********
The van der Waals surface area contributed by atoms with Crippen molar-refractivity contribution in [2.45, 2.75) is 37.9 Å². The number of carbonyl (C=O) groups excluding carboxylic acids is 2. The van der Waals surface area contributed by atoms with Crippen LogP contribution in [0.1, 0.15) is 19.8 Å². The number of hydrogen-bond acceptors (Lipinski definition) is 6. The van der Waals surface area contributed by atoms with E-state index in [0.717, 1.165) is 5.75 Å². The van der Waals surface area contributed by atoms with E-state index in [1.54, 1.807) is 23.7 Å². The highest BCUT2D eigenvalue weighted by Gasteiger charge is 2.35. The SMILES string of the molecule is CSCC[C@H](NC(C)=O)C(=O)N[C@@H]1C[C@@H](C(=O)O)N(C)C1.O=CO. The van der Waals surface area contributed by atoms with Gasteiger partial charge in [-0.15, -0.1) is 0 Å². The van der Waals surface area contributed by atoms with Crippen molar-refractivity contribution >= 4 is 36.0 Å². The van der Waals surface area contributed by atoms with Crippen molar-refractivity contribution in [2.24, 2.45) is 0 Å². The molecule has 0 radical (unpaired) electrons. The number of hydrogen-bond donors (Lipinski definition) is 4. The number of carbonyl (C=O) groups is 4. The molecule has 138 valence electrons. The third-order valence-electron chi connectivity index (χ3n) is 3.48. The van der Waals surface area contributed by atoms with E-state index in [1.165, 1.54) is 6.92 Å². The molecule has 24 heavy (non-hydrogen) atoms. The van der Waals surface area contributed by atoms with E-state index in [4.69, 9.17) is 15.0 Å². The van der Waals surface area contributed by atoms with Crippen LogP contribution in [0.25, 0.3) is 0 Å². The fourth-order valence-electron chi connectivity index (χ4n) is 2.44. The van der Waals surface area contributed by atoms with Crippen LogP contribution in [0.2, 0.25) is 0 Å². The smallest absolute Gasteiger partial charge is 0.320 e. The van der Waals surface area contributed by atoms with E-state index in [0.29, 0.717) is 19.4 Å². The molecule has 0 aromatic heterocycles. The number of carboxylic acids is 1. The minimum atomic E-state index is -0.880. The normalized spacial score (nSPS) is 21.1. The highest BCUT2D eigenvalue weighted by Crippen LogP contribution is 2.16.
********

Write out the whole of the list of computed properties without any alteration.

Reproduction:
The van der Waals surface area contributed by atoms with Crippen molar-refractivity contribution in [2.45, 2.75) is 37.9 Å². The number of carbonyl (C=O) groups excluding carboxylic acids is 2. The van der Waals surface area contributed by atoms with Crippen LogP contribution in [0.1, 0.15) is 19.8 Å². The number of hydrogen-bond acceptors (Lipinski definition) is 6. The van der Waals surface area contributed by atoms with E-state index in [0.717, 1.165) is 5.75 Å². The van der Waals surface area contributed by atoms with E-state index in [1.54, 1.807) is 23.7 Å². The highest BCUT2D eigenvalue weighted by Gasteiger charge is 2.35. The SMILES string of the molecule is CSCC[C@H](NC(C)=O)C(=O)N[C@@H]1C[C@@H](C(=O)O)N(C)C1.O=CO. The van der Waals surface area contributed by atoms with Gasteiger partial charge in [-0.15, -0.1) is 0 Å². The van der Waals surface area contributed by atoms with Crippen molar-refractivity contribution >= 4 is 36.0 Å². The van der Waals surface area contributed by atoms with Crippen molar-refractivity contribution in [2.24, 2.45) is 0 Å². The molecule has 0 radical (unpaired) electrons. The number of hydrogen-bond donors (Lipinski definition) is 4. The number of carbonyl (C=O) groups is 4. The molecule has 138 valence electrons. The third-order valence-electron chi connectivity index (χ3n) is 3.48. The van der Waals surface area contributed by atoms with E-state index in [1.165, 1.54) is 6.92 Å². The molecule has 24 heavy (non-hydrogen) atoms. The van der Waals surface area contributed by atoms with E-state index in [4.69, 9.17) is 15.0 Å². The van der Waals surface area contributed by atoms with Crippen LogP contribution in [0.25, 0.3) is 0 Å². The fourth-order valence-electron chi connectivity index (χ4n) is 2.44. The van der Waals surface area contributed by atoms with Crippen LogP contribution in [0.2, 0.25) is 0 Å². The smallest absolute Gasteiger partial charge is 0.320 e. The van der Waals surface area contributed by atoms with E-state index in [0.29, 0.717) is 19.4 Å². The molecule has 0 aromatic heterocycles. The number of carboxylic acids is 1. The minimum atomic E-state index is -0.880. The normalized spacial score (nSPS) is 21.1. The highest BCUT2D eigenvalue weighted by Crippen LogP contribution is 2.16.